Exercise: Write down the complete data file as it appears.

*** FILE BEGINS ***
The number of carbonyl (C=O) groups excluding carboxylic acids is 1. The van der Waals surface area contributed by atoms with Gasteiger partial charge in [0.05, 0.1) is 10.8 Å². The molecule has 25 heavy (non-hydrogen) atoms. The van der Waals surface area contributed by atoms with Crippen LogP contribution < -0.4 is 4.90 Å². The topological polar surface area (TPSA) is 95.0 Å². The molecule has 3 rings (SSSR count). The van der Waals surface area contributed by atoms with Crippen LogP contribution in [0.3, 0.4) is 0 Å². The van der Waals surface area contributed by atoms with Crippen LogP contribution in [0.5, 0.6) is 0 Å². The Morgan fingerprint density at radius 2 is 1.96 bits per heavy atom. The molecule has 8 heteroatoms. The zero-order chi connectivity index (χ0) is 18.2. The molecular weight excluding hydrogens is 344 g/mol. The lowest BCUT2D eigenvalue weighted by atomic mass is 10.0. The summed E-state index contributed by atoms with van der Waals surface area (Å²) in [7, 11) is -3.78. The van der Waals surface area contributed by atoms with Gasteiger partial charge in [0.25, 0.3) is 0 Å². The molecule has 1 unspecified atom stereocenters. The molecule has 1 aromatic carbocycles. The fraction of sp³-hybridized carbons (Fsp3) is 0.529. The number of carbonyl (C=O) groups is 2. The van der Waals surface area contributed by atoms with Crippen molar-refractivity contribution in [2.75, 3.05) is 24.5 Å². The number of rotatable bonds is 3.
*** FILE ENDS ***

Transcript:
The number of carbonyl (C=O) groups excluding carboxylic acids is 1. The van der Waals surface area contributed by atoms with Gasteiger partial charge in [0.05, 0.1) is 10.8 Å². The molecule has 25 heavy (non-hydrogen) atoms. The van der Waals surface area contributed by atoms with Crippen LogP contribution < -0.4 is 4.90 Å². The topological polar surface area (TPSA) is 95.0 Å². The molecule has 3 rings (SSSR count). The van der Waals surface area contributed by atoms with Crippen LogP contribution in [0.3, 0.4) is 0 Å². The van der Waals surface area contributed by atoms with Crippen LogP contribution in [0.5, 0.6) is 0 Å². The Morgan fingerprint density at radius 2 is 1.96 bits per heavy atom. The molecule has 8 heteroatoms. The zero-order chi connectivity index (χ0) is 18.2. The molecular weight excluding hydrogens is 344 g/mol. The lowest BCUT2D eigenvalue weighted by atomic mass is 10.0. The summed E-state index contributed by atoms with van der Waals surface area (Å²) in [7, 11) is -3.78. The van der Waals surface area contributed by atoms with Gasteiger partial charge in [0.25, 0.3) is 0 Å². The molecule has 1 unspecified atom stereocenters. The molecule has 1 aromatic carbocycles. The fraction of sp³-hybridized carbons (Fsp3) is 0.529. The number of carbonyl (C=O) groups is 2. The van der Waals surface area contributed by atoms with Crippen molar-refractivity contribution in [2.75, 3.05) is 24.5 Å². The number of rotatable bonds is 3.